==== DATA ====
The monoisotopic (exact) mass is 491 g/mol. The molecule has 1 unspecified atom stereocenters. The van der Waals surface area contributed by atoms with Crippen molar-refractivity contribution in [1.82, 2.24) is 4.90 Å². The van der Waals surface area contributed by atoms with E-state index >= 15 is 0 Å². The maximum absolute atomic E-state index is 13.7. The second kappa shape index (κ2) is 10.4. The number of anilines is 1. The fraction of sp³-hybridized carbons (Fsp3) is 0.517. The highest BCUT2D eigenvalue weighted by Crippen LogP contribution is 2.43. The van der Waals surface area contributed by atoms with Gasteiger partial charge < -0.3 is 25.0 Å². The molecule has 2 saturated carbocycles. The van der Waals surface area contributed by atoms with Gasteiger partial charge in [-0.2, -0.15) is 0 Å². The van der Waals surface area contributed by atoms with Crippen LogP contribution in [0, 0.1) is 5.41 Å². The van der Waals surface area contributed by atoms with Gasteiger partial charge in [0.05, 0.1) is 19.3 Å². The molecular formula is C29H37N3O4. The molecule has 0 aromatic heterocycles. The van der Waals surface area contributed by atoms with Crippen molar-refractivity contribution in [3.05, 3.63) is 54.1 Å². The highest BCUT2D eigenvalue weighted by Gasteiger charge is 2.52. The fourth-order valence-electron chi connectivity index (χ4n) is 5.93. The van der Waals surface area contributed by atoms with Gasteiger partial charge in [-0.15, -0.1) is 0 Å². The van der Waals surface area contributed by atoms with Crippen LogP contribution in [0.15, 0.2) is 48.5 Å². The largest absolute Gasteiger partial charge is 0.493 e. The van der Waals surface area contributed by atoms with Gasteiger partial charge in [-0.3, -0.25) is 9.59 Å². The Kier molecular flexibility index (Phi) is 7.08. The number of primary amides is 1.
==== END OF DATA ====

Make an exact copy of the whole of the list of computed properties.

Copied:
The monoisotopic (exact) mass is 491 g/mol. The molecule has 1 unspecified atom stereocenters. The van der Waals surface area contributed by atoms with Crippen molar-refractivity contribution in [1.82, 2.24) is 4.90 Å². The van der Waals surface area contributed by atoms with E-state index >= 15 is 0 Å². The maximum absolute atomic E-state index is 13.7. The second kappa shape index (κ2) is 10.4. The number of anilines is 1. The fraction of sp³-hybridized carbons (Fsp3) is 0.517. The highest BCUT2D eigenvalue weighted by Crippen LogP contribution is 2.43. The van der Waals surface area contributed by atoms with Gasteiger partial charge < -0.3 is 25.0 Å². The molecule has 2 saturated carbocycles. The van der Waals surface area contributed by atoms with Gasteiger partial charge in [-0.2, -0.15) is 0 Å². The van der Waals surface area contributed by atoms with Crippen LogP contribution in [0, 0.1) is 5.41 Å². The van der Waals surface area contributed by atoms with Gasteiger partial charge in [0.05, 0.1) is 19.3 Å². The molecular formula is C29H37N3O4. The molecule has 0 aromatic heterocycles. The van der Waals surface area contributed by atoms with Crippen molar-refractivity contribution in [3.05, 3.63) is 54.1 Å². The highest BCUT2D eigenvalue weighted by Gasteiger charge is 2.52. The fourth-order valence-electron chi connectivity index (χ4n) is 5.93. The van der Waals surface area contributed by atoms with Gasteiger partial charge in [-0.15, -0.1) is 0 Å². The van der Waals surface area contributed by atoms with Crippen LogP contribution in [0.15, 0.2) is 48.5 Å². The largest absolute Gasteiger partial charge is 0.493 e. The van der Waals surface area contributed by atoms with Gasteiger partial charge in [-0.3, -0.25) is 9.59 Å². The Kier molecular flexibility index (Phi) is 7.08. The number of primary amides is 1.